Camaraderie is as important to pregnant and breastfeeding people all over the world as the quality healthcare. Comparing morning sickness or baby-bumps and communing over all the surprises and joys of pregnancy is universal. That camaraderie is even more important with a difficult pregnancy, and in the case of the Mentor Mothers of Burundi, it is lifesaving.

Pregnant and breastfeeding people living with HIV are at risk of poor health outcomes for themselves and their infants if they do not receive life saving antiretroviral treatment. In addition to the risk of disease progression for pregnant and breastfeeding women themselves, the risk of transmission of HIV to infants is high during pregnancy, childbirth, and breastfeeding. Infants born with HIV are at risk of early death if they do not receive prompt diagnosis and treatment. This is where the Reaching Impact, Saturation and Epidemic Control (RISE) project (funded by PEPFAR through the US Agency for International Development) stepped in to help introduce the Mentor Mothers program in Burundi, working in close partnership with the Burundi Ministry of Health and National AIDS Control Program (PNLS).

“The first time I learned about the Mentor Mothers program dates back to January 2022 when I was recruited by the nurse at the antenatal clinic at Marembo Health Center to participate in the training of Mentor Mothers. I was recruited because of the good and successful experience I had as a recipient of prevention services for mother-to-child transmission. I readily accepted the proposition and joined others in the training,” said Sandrine Uwimana, 35-year old Mentor Mother at Marembo Heath Center. “There is nothing more powerful than seeing the good results of our deeds. At the beginning I [approached patients] timidly because I was afraid. Today I am self-confident and very encouraged.”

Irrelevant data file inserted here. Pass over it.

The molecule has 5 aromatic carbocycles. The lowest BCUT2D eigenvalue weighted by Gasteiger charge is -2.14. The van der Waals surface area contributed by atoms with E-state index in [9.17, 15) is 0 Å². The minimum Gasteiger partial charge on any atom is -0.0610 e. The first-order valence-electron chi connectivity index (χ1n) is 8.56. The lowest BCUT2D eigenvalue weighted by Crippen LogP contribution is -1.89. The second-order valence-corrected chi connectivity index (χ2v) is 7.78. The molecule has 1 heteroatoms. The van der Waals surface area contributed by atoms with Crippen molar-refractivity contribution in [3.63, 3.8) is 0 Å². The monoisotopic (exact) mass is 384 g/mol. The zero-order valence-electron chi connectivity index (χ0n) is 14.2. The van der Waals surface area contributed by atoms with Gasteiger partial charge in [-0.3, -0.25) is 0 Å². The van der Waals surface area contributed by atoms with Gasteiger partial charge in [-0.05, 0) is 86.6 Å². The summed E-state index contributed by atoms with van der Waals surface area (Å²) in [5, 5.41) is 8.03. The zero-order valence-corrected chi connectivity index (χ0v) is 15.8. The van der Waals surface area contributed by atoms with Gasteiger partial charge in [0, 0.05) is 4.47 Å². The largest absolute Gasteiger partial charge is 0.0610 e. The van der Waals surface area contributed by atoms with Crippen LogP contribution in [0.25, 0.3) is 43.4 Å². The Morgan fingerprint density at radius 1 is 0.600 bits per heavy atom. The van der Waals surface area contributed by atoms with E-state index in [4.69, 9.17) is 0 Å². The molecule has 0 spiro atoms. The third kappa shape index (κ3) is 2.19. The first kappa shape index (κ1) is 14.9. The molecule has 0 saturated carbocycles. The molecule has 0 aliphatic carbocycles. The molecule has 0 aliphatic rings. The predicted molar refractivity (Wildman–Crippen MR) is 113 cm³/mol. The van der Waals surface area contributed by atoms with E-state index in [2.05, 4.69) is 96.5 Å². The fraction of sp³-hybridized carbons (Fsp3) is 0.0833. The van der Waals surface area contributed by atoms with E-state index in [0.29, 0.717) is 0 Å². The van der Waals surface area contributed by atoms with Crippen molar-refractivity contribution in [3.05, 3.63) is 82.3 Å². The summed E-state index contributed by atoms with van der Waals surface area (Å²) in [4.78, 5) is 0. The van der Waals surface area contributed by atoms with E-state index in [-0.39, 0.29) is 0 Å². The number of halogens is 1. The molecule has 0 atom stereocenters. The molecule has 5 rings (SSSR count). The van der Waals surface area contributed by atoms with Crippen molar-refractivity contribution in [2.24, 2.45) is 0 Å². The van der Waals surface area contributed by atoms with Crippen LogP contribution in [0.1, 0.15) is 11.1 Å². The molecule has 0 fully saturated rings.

The Mentor Mothers program was launched in January 2022, at eight RISE-supported sites across seven provinces in Burundi, each with an on-going focus on prevention of vertical transmission of HIV. Initially, twenty-five mentor mothers were trained, along with a supervisor at each site. Mentor Mothers are mothers living with HIV who have been trained to provide adherence and psychosocial support to pregnant and breastfeeding persons living with HIV. Additionally, they perform tracing for women who interrupt treatment and provide health education. At the beginning, 68% (225/333) of pregnant and breastfeeding people (PBFP) living with HIV and receiving antenatal care at the eight health facilities in Cankuzo, Gitega, Karusi, Kirundo, Muyinga, Ngozi and Ruyigi provinces, were enrolled in the program.

Where Sandrine works in Marembo, many women live in rural areas with no phones, a great distance from the health facility. RISE-Burundi provides the mentors in Marembo and other supported sites with travel stipends to enable them to visit rural mothers, where they provide ART adherence and counseling support, and deliver life-saving medications to those who are unable to pick up their drugs from the health facility. “Currently, I work with 6 mothers including 2 pregnant women. Since the beginning of the program, I have supported 9 mothers [who are living with HIV] and 3 of them already had their infant tested HIV-negative at 18 months,” said Sandrine.

“A good moment that deeply marked me, began with a routine home visit to a pregnant woman named Zèle. She was married with 4 children. Both she and her husband were living with HIV and on antiretroviral therapy (ART). The eldest child was also living with HIV, since he was born before Zèle’s HIV status was known. Zèle and her 12-year-old son had difficulty adhering to their antiretroviral treatment and were frequently sick. The young adolescent didn’t want to take medication that his brothers didn’t have to take, and he did not yet know his HIV status. He was very confused and Zèle worried about his health and that of the unborn baby. I helped them to get to the health facility for clinical check-up and for psychosocial support.